Many Southerners pushed back with justifications for slavery from their interpretation of the Bible, pushing some radical abolitionist anarchists to reject the validity of the Bible as the word of God. Many slaves escaped to the North and plotted rebellions — much of it justified on a biblical reading of the God of justice.
After the Nat Turner rebellion in Virginia in 1831, slavery solidified itself as a southern way of life. Those who justified it declared that slavery was “ordained by God.” The three major 19th century evangelical denominations split over the issue of slavery: Methodists in 1844, Baptists in 1845 and Presbyterians in 1861, on the eve of the Civil War.
After the Civil War and the passage of the 13th, 14th and 15th amendments to the Constitution, the Southern Methodists created the Colored Methodist Episcopal Church in 1870 to stop its newly freed slaves from shifting allegiances to northern black and white Methodist denominations.
Azusa Street Revival
In the early 20th century, the Pentecostal movement provided a fount of interracial cooperation, even during the racially segregated Jim Crow America. The Azusa Street Revival (1906-1909) in Los Angeles, widely known as the catalyst for the worldwide Pentecostal movement and denominations, broke all racial norms with Russian, Chinese, Mexican, black, and white Southerners worshiping together. Azusa was also hailed for the multiracial leadership of the Apostolic Faith Movement (AFM), led by William Seymour, an African American preacher.
Unfortunately, unclear internal conflicts arose within the AFM by 1909, and it split along black and white racial lines — one branch led by whites moved to Portland, Oregon, and Seymour’s branch remained in Los Angeles. After the split, Seymour restricted the leadership to blacks only.
By the middle of the 20th century, most of the major Pentecostal denominations were organized along racial lines. As white Pentecostal denominations grew in numbers and social stature in middle 20th century America, they organized into the Pentecostal Fellowship of North America (PFNA) in 1948, following the formation of the National Association of Evangelicals in 1942. Among the excluded black Pentecostal bodies was the Church of God in Christ (COGIC), the largest black Pentecostal body in the United States.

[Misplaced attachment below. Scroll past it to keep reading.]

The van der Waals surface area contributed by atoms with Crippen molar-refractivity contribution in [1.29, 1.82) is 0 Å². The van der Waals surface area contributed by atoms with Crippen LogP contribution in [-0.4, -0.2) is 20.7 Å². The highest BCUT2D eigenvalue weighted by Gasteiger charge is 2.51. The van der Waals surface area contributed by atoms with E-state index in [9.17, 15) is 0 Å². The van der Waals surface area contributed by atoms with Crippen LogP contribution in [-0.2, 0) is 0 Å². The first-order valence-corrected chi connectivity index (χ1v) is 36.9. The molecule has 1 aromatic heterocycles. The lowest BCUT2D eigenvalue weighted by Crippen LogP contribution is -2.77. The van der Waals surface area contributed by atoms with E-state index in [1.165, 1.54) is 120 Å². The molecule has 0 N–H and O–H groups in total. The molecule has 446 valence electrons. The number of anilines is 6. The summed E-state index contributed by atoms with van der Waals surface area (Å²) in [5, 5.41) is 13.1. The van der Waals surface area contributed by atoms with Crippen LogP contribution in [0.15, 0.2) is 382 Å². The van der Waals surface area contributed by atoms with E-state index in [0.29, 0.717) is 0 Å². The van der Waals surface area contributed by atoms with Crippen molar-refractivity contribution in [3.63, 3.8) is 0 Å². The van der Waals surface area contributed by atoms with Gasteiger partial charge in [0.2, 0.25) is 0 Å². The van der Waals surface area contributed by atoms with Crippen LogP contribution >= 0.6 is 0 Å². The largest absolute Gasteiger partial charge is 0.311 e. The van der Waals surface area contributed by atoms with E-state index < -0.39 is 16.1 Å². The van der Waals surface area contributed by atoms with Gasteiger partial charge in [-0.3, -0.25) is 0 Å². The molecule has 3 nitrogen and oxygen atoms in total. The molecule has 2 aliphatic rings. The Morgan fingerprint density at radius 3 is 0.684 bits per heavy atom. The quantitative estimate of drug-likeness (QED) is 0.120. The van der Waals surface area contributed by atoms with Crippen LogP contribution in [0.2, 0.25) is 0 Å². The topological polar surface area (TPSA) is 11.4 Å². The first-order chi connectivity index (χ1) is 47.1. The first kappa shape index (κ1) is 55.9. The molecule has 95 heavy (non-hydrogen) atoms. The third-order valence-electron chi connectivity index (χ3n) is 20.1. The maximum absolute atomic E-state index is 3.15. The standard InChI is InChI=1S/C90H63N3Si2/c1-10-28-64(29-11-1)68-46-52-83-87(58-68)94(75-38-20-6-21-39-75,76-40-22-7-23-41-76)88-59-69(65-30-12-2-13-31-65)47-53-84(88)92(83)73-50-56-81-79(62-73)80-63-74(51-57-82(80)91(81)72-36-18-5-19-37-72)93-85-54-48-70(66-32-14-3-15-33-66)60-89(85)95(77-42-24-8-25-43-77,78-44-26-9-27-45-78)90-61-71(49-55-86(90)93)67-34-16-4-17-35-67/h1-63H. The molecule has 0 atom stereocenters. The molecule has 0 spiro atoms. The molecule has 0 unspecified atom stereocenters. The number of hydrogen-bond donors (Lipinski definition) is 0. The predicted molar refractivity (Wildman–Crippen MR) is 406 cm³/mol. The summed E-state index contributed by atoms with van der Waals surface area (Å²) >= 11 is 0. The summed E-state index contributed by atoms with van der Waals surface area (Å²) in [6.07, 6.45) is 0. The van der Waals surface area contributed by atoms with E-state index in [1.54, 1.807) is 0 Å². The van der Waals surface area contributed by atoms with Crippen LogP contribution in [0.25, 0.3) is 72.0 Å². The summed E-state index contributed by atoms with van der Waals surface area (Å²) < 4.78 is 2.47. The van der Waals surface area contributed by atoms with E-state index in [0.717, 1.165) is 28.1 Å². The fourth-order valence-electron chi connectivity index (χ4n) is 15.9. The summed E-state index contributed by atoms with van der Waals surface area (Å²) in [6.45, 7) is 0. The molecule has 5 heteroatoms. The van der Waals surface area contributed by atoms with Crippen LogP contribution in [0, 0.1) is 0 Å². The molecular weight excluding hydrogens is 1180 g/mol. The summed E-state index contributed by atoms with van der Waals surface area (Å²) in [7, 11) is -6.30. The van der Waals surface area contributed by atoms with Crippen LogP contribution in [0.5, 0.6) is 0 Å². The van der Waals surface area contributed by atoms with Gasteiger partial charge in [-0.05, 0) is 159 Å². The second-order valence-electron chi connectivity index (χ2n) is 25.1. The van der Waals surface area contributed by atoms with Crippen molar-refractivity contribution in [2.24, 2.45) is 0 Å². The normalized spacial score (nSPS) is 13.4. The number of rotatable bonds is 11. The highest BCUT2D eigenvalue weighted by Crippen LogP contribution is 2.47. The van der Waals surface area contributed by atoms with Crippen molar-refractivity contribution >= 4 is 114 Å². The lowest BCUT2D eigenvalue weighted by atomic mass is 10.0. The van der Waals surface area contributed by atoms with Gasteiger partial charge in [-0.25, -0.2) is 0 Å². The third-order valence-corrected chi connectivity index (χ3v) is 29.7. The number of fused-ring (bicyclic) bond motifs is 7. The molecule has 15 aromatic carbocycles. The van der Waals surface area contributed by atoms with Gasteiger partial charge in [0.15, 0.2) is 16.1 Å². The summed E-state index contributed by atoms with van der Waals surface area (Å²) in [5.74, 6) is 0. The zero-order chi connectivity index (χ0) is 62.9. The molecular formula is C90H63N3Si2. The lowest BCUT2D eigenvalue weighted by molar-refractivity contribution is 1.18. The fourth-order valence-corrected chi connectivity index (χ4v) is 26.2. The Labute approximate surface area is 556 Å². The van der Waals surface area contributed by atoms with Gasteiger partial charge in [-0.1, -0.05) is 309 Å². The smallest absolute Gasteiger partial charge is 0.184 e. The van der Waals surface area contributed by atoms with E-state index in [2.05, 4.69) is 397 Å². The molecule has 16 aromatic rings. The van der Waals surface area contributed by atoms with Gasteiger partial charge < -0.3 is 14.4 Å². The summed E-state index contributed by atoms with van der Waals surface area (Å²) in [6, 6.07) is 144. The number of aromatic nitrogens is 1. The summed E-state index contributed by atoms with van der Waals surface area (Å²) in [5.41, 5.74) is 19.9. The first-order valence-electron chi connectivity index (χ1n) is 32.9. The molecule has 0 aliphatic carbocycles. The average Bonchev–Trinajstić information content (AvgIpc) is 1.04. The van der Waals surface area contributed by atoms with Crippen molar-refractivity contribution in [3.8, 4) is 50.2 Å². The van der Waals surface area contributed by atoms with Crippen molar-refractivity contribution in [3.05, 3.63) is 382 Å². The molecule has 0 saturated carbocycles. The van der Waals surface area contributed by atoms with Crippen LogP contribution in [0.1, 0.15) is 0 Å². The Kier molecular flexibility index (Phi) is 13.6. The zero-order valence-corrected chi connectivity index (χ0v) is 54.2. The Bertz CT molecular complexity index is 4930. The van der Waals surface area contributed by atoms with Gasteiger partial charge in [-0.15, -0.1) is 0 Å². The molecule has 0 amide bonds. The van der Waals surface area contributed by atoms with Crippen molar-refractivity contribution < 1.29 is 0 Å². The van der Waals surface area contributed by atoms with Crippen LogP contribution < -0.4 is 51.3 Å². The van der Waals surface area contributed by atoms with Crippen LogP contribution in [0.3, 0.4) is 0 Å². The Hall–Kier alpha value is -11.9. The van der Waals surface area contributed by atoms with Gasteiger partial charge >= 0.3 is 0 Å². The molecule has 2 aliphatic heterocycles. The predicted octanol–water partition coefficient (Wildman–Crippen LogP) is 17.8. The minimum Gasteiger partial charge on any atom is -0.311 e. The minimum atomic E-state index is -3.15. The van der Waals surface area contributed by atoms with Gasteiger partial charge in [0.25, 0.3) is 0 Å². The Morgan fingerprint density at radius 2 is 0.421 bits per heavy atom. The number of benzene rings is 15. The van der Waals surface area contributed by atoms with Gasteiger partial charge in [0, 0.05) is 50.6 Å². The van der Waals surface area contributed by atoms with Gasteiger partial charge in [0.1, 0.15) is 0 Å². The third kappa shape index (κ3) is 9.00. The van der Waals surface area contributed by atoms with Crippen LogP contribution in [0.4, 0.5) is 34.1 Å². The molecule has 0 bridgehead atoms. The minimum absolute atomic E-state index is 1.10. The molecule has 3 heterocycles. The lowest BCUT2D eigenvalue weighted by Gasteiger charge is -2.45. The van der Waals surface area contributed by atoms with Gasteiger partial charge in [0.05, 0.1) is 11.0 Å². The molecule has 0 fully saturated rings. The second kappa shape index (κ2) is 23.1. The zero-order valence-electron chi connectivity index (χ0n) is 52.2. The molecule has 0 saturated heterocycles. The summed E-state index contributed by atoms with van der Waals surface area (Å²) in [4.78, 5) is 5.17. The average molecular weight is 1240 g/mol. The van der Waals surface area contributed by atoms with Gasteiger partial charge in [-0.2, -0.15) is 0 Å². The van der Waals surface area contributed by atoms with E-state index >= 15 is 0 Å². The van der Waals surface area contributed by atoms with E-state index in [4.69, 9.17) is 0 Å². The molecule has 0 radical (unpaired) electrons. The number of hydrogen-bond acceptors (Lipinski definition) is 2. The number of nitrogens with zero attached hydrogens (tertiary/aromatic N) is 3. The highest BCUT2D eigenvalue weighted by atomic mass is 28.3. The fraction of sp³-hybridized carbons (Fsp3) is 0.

Forty years later, conversations working toward reconciliation emerged between PFNA and COGIC. After several years of meetings and dialogues, in 1994, the PFNA leadership disbanded its organization and started the Pentecostal and Charismatic Churches of North America (PCCNA) that was inclusive of black Pentecostal denominations.
This was dubbed the “Memphis Miracle” in part due to the spontaneous foot washing of COGIC Bishop Ithiel Clemmons by Assemblies of God Minister Donald Evans who asked for forgiveness for the racial sins of whites within the Pentecostal movement. This event led to significant conversations throughout the Assemblies of God denomination on the issue of racism.
Events like these are a healing balm for some of the pain experienced among racial lines in our shared history. Still, black and white Christians are divided today.
The Pew Research Center found that 68 percent of white evangelicals identify as Republican, while 82 percent of black Protestants identify as Democratic. This highlights differences on political issues, but it is also reflective of a wider range of differing opinions that impact daily decisions, including our worship choices.
There is much to be done within and among denominations, organizations, churches and individuals to bring together the diverse body of Christ, where there is neither slave nor free, black nor white, Hispanic nor Asian. May our coming story bring the God of all races and ethnicities great glory.
This article originally appeared in Evangelicals magazine.